Offering

Offering (Barbara Messner c. 2005)

His heart went out to them
and he fed them,
hoping they would recognize:

that the satisfaction of hunger
lies in leaving accustomed
sustenance, and waiting for him
to come amongst them, waiting
in the open, in emptiness,
needing to meet him and share
whatever may be on offer.

People were fed,
but grew greedy
to depend on such providing.
They would have made him king
so they need never hunger again,
although need had brought them
there, where abundance was possible.

His heart went out to them
and he fed them,
offering self-emptying openness,
offering his very being, and hoping.

His heart went out to them
and he healed them,
hoping they would recognize:

that awareness of weakness
is the only strength required –
to desire enough to reach out
to the hem of his garments,
or call out to him by the wayside,
to be lowered to him through a crowd,
or singled out by him in the synagogue.

People were healed,
but grew greedy
to claim the power of restoration.
They would have made him king
so they need never hurt again,
although pain had brought them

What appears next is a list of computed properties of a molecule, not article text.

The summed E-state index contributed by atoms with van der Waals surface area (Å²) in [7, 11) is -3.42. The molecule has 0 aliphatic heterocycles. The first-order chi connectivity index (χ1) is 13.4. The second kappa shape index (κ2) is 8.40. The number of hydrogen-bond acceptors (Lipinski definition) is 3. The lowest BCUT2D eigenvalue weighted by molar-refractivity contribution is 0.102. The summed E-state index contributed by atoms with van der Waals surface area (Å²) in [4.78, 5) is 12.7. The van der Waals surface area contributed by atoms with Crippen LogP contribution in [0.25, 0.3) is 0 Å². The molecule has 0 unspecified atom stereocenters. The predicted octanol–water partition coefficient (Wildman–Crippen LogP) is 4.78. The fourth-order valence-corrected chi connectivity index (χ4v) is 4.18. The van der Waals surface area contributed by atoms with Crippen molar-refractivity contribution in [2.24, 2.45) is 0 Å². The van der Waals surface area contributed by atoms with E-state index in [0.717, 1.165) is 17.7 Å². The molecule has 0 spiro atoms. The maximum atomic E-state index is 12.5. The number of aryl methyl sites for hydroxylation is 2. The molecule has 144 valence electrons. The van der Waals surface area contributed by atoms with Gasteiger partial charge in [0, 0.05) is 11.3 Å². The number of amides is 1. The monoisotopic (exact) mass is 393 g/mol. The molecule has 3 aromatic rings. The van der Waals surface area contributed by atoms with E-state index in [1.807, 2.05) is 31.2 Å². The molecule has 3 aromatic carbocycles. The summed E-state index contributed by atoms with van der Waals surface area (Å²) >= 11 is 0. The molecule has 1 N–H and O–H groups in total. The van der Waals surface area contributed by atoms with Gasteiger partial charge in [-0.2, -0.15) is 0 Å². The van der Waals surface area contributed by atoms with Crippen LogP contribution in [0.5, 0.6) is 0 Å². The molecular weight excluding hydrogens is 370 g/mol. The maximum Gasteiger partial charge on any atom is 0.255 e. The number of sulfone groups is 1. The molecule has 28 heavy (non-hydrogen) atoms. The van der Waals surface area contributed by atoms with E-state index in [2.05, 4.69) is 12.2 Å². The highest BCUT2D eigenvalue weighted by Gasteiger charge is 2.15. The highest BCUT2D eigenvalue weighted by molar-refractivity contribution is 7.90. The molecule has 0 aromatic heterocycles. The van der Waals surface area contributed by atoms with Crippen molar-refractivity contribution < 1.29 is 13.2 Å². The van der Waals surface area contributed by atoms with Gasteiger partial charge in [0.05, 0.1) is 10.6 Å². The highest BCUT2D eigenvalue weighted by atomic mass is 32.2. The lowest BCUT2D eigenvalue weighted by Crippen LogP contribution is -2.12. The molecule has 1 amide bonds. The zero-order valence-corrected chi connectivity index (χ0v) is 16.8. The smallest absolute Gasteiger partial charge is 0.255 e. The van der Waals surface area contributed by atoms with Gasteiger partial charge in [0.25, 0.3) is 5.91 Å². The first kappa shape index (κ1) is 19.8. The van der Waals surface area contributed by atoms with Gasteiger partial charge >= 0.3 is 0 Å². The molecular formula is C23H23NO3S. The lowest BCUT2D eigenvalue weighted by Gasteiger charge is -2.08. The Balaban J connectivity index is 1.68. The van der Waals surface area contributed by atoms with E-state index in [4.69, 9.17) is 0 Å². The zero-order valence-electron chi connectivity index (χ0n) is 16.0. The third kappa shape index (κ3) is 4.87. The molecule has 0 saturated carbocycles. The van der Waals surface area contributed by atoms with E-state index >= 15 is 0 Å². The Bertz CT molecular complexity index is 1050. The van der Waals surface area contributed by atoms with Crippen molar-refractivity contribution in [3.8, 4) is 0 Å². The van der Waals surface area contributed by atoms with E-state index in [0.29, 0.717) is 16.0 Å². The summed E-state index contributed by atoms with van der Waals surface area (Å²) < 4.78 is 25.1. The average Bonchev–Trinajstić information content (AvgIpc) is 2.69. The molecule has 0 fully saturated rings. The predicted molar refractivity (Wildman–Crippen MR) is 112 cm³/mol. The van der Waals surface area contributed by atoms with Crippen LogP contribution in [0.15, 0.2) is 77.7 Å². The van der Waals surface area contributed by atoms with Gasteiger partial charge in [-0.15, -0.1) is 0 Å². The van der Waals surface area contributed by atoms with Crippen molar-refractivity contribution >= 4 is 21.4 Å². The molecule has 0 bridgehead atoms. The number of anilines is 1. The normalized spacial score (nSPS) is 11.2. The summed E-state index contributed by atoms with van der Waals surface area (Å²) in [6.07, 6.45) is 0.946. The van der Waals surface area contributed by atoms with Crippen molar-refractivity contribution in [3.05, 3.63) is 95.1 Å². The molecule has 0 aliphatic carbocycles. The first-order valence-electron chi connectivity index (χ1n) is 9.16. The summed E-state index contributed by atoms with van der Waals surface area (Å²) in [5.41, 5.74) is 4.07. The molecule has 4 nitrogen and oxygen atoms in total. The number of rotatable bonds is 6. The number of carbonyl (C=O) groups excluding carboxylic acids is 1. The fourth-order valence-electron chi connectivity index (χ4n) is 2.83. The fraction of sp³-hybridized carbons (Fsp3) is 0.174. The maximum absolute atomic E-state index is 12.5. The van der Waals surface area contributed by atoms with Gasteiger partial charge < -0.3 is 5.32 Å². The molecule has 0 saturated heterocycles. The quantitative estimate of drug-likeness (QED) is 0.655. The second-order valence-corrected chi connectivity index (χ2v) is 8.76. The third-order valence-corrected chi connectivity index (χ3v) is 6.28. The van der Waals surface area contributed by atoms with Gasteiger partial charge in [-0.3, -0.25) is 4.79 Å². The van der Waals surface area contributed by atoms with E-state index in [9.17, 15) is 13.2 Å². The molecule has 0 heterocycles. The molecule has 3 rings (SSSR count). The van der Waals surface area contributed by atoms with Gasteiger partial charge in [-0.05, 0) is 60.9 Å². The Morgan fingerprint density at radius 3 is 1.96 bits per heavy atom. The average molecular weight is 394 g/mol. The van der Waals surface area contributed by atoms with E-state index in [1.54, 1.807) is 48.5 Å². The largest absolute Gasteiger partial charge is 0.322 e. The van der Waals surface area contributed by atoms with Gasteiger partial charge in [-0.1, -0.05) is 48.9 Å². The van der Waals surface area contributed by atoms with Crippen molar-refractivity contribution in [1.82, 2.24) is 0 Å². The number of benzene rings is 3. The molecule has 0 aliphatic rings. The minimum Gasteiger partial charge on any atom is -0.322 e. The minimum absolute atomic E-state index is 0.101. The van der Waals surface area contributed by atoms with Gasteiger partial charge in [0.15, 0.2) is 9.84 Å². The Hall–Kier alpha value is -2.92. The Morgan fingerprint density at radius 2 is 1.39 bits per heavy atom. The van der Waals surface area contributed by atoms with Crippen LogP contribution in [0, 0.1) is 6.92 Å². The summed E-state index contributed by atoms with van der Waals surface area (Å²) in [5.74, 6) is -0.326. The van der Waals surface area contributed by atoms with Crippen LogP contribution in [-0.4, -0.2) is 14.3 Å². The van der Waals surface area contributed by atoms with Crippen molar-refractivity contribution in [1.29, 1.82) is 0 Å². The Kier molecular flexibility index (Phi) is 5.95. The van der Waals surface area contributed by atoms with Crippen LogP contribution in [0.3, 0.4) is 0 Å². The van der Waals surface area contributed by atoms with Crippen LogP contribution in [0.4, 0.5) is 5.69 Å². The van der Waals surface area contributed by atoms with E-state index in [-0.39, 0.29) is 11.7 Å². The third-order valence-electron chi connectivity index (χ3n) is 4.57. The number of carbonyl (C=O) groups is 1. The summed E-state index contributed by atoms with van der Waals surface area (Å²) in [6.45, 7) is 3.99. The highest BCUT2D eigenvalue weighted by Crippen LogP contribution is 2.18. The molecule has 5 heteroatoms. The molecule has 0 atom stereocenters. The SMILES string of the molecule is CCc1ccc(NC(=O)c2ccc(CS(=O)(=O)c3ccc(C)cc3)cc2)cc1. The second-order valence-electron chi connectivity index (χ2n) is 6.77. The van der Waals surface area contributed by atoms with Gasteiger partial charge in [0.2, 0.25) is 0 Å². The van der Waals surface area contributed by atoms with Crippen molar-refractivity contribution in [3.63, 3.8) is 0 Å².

there, where wholeness was possible.

His heart went out to them
and he healed them,
offering suffering compassion,
offering his very being, and hoping.

His heart went out to them
and he taught them,
hoping they would recognize:

that space is needed for growth,
and hollowness for listening,
inwardly, for the word, proclaimed
or silent, for the hallowed name
above every name, which is
unpronounceable, and yet a word
on every baby’s babbling lips.

People were taught,
but grew greedy
to possess and regulate the word.
They would have made him king
so they need never wander again,
although wondering had brought them
there, where wisdom was possible.

His heart went out to them
and he taught them,
offering receptive silence,
offering his very being, and hoping.

His heart went out to them
and he died for them,
hoping they would recognize:

that life rises up, reborn
from the tomb of emptiness,
from the space of utter abandonment,
where blood is poured out
and flesh broken open,
and the seeds of life thrown down
where the harvest might well be lost.

People were saved,
but grew greedy
to be spared the loss of dying.
They would have made him king
so they need never fail again,
although surrender had brought them
there, where resurrection was possible.

His heart went out to them
and he died for them,
offering body and blood,
offering his very being, and hoping.

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